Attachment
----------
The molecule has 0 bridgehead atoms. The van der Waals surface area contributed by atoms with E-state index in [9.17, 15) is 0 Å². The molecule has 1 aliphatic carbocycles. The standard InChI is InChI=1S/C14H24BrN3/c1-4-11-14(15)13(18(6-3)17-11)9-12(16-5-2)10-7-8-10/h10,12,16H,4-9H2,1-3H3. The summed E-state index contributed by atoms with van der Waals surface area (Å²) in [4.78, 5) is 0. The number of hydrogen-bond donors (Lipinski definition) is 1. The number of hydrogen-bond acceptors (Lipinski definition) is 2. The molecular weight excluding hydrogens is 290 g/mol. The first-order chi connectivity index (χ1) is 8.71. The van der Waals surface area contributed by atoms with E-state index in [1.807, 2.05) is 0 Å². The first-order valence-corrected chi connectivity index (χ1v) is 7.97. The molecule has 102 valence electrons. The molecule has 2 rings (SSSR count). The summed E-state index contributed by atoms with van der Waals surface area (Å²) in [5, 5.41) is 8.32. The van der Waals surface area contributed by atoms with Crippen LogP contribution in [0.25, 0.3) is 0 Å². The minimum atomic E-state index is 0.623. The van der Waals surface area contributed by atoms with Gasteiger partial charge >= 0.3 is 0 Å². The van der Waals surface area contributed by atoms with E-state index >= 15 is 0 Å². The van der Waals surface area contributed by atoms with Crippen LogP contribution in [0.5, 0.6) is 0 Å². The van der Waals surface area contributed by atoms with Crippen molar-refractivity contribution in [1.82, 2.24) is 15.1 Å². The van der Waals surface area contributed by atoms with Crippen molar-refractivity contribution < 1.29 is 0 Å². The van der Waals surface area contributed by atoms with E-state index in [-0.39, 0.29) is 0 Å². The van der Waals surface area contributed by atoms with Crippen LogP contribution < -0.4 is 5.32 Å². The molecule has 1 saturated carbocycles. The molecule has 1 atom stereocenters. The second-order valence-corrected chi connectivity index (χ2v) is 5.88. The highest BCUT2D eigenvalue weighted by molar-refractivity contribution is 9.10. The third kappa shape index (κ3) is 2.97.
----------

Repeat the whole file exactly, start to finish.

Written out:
The molecule has 0 bridgehead atoms. The van der Waals surface area contributed by atoms with E-state index in [9.17, 15) is 0 Å². The molecule has 1 aliphatic carbocycles. The standard InChI is InChI=1S/C14H24BrN3/c1-4-11-14(15)13(18(6-3)17-11)9-12(16-5-2)10-7-8-10/h10,12,16H,4-9H2,1-3H3. The summed E-state index contributed by atoms with van der Waals surface area (Å²) in [4.78, 5) is 0. The number of hydrogen-bond donors (Lipinski definition) is 1. The number of hydrogen-bond acceptors (Lipinski definition) is 2. The molecular weight excluding hydrogens is 290 g/mol. The first-order chi connectivity index (χ1) is 8.71. The van der Waals surface area contributed by atoms with E-state index in [1.807, 2.05) is 0 Å². The first-order valence-corrected chi connectivity index (χ1v) is 7.97. The molecule has 102 valence electrons. The molecule has 2 rings (SSSR count). The summed E-state index contributed by atoms with van der Waals surface area (Å²) in [5, 5.41) is 8.32. The van der Waals surface area contributed by atoms with Crippen LogP contribution in [0.25, 0.3) is 0 Å². The minimum atomic E-state index is 0.623. The van der Waals surface area contributed by atoms with Gasteiger partial charge >= 0.3 is 0 Å². The van der Waals surface area contributed by atoms with E-state index >= 15 is 0 Å². The van der Waals surface area contributed by atoms with Crippen LogP contribution in [0.5, 0.6) is 0 Å². The van der Waals surface area contributed by atoms with Crippen molar-refractivity contribution in [1.82, 2.24) is 15.1 Å². The van der Waals surface area contributed by atoms with Crippen molar-refractivity contribution < 1.29 is 0 Å². The van der Waals surface area contributed by atoms with E-state index in [-0.39, 0.29) is 0 Å². The van der Waals surface area contributed by atoms with Crippen LogP contribution < -0.4 is 5.32 Å². The molecule has 1 saturated carbocycles. The molecule has 1 atom stereocenters. The second-order valence-corrected chi connectivity index (χ2v) is 5.88. The highest BCUT2D eigenvalue weighted by molar-refractivity contribution is 9.10. The third kappa shape index (κ3) is 2.97.